Reactive force field potential with shielded long-range Coulomb interaction: Application to graphene-water capacitors

U Nwankwo and CH Lam and N Onofrio, JOURNAL OF APPLIED PHYSICS, 134, 184502 (2023).

DOI: 10.1063/5.0173333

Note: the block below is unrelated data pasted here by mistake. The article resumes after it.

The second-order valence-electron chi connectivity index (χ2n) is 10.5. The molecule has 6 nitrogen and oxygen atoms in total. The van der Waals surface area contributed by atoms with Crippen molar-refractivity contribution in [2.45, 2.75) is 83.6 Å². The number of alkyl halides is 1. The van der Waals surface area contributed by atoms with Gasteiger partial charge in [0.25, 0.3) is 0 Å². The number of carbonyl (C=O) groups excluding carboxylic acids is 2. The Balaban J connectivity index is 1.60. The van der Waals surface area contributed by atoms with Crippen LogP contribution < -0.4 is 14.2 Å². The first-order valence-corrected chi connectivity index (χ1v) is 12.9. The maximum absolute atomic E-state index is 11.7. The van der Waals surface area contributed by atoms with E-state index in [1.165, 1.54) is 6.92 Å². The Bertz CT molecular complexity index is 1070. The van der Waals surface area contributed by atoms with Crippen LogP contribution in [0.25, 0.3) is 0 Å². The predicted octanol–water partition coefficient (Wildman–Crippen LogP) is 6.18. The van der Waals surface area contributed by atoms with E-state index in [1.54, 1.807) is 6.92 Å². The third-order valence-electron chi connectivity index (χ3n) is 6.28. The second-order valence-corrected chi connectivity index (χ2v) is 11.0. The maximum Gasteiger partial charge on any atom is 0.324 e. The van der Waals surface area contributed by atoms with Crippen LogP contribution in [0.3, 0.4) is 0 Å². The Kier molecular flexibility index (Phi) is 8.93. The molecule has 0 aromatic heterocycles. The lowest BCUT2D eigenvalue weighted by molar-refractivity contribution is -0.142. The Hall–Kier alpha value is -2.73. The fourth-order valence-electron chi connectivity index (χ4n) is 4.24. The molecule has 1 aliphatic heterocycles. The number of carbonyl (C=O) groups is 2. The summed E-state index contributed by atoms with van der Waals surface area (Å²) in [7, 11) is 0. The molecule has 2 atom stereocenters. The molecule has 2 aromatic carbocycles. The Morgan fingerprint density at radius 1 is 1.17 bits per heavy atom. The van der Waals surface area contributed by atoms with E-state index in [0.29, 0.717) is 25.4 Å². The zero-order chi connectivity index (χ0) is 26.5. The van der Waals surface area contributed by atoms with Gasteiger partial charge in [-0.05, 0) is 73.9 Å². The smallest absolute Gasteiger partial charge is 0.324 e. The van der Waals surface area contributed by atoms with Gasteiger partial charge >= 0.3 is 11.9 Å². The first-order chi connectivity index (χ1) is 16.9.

Electrode-electrolyte interfacial properties characterize the functioning of electrochemical devices, and reactive molecular dynamics simulations, using reactive force fields (ReaxFF) and charge equilibration (QEq) techniques, are classical atomistic methods for investigating the processes that govern the device properties. However, the numerical implementation of ReaxFF and QEq treats Coulomb interaction with a short-distance cutoff for computational speed, thereby limiting interactions among atoms to a domain containing only their neighbor lists. Excluding long-distance Coulomb interactions makes the description of electrostatics in large-scale systems intractable. We apply Ewald sum in the extension of ReaxFF to include long-range Coulomb (LRC) interactions and investigate the effect of the inclusion on the electrostatic and capacitive properties of graphene-water interfaces at different applied potentials in comparison with the original ReaxFF. The study shows that with the inclusion of long-range Coulomb, the capacitance amounts to 4.9 +/- 0.2 mu F cm(-2) compared with 4.4 +/- 0.2 mu F cm(-2) predicted by the original ReaxFF with short-range Coulomb (SRC); thus, indicating that SRC underestimates the capacitance of water between graphene walls by 12% when compared with the 5.0 mu F cm(-2) predicted with the extended simple point charge (SPC/E) water model. Thus, the results indicate that LRC ReaxFF/QEq have the ability and advantage to model electrochemical processes at a more realistic Coulomb interaction description and foster the processing of the details about the operation of electrochemical devices than the SRC.

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